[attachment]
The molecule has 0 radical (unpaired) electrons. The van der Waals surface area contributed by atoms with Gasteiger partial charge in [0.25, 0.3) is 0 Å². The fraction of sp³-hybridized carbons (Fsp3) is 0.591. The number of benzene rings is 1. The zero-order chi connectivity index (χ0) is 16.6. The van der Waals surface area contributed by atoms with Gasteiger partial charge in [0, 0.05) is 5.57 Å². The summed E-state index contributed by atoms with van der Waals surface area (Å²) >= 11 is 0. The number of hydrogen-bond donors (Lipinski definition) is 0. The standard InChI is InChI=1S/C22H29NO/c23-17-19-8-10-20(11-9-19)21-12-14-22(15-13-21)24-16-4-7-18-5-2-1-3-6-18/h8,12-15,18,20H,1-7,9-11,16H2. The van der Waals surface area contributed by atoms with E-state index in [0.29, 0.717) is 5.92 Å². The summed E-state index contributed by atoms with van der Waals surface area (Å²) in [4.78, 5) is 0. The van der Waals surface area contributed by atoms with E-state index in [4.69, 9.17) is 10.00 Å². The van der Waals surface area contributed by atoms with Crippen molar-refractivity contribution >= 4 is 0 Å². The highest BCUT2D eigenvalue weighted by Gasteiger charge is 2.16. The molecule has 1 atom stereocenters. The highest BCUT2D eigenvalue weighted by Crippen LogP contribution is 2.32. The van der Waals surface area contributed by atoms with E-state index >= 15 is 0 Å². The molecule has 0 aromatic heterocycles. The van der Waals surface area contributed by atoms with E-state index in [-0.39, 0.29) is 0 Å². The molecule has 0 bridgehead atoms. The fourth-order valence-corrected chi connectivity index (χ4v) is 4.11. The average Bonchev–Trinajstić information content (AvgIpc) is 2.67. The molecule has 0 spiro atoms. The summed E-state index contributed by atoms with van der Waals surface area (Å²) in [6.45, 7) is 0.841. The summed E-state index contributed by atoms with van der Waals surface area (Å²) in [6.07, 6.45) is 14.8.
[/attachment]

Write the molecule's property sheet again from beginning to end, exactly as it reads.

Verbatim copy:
The molecule has 0 radical (unpaired) electrons. The van der Waals surface area contributed by atoms with Gasteiger partial charge in [0.25, 0.3) is 0 Å². The fraction of sp³-hybridized carbons (Fsp3) is 0.591. The number of benzene rings is 1. The zero-order chi connectivity index (χ0) is 16.6. The van der Waals surface area contributed by atoms with Gasteiger partial charge in [0, 0.05) is 5.57 Å². The summed E-state index contributed by atoms with van der Waals surface area (Å²) >= 11 is 0. The number of hydrogen-bond donors (Lipinski definition) is 0. The standard InChI is InChI=1S/C22H29NO/c23-17-19-8-10-20(11-9-19)21-12-14-22(15-13-21)24-16-4-7-18-5-2-1-3-6-18/h8,12-15,18,20H,1-7,9-11,16H2. The van der Waals surface area contributed by atoms with E-state index in [0.29, 0.717) is 5.92 Å². The summed E-state index contributed by atoms with van der Waals surface area (Å²) in [4.78, 5) is 0. The van der Waals surface area contributed by atoms with E-state index in [4.69, 9.17) is 10.00 Å². The van der Waals surface area contributed by atoms with Crippen molar-refractivity contribution >= 4 is 0 Å². The highest BCUT2D eigenvalue weighted by Gasteiger charge is 2.16. The molecule has 1 atom stereocenters. The highest BCUT2D eigenvalue weighted by Crippen LogP contribution is 2.32. The van der Waals surface area contributed by atoms with E-state index >= 15 is 0 Å². The molecule has 0 aromatic heterocycles. The van der Waals surface area contributed by atoms with E-state index in [-0.39, 0.29) is 0 Å². The molecule has 0 bridgehead atoms. The fourth-order valence-corrected chi connectivity index (χ4v) is 4.11. The average Bonchev–Trinajstić information content (AvgIpc) is 2.67. The molecule has 0 spiro atoms. The summed E-state index contributed by atoms with van der Waals surface area (Å²) in [6.45, 7) is 0.841. The summed E-state index contributed by atoms with van der Waals surface area (Å²) in [6.07, 6.45) is 14.8.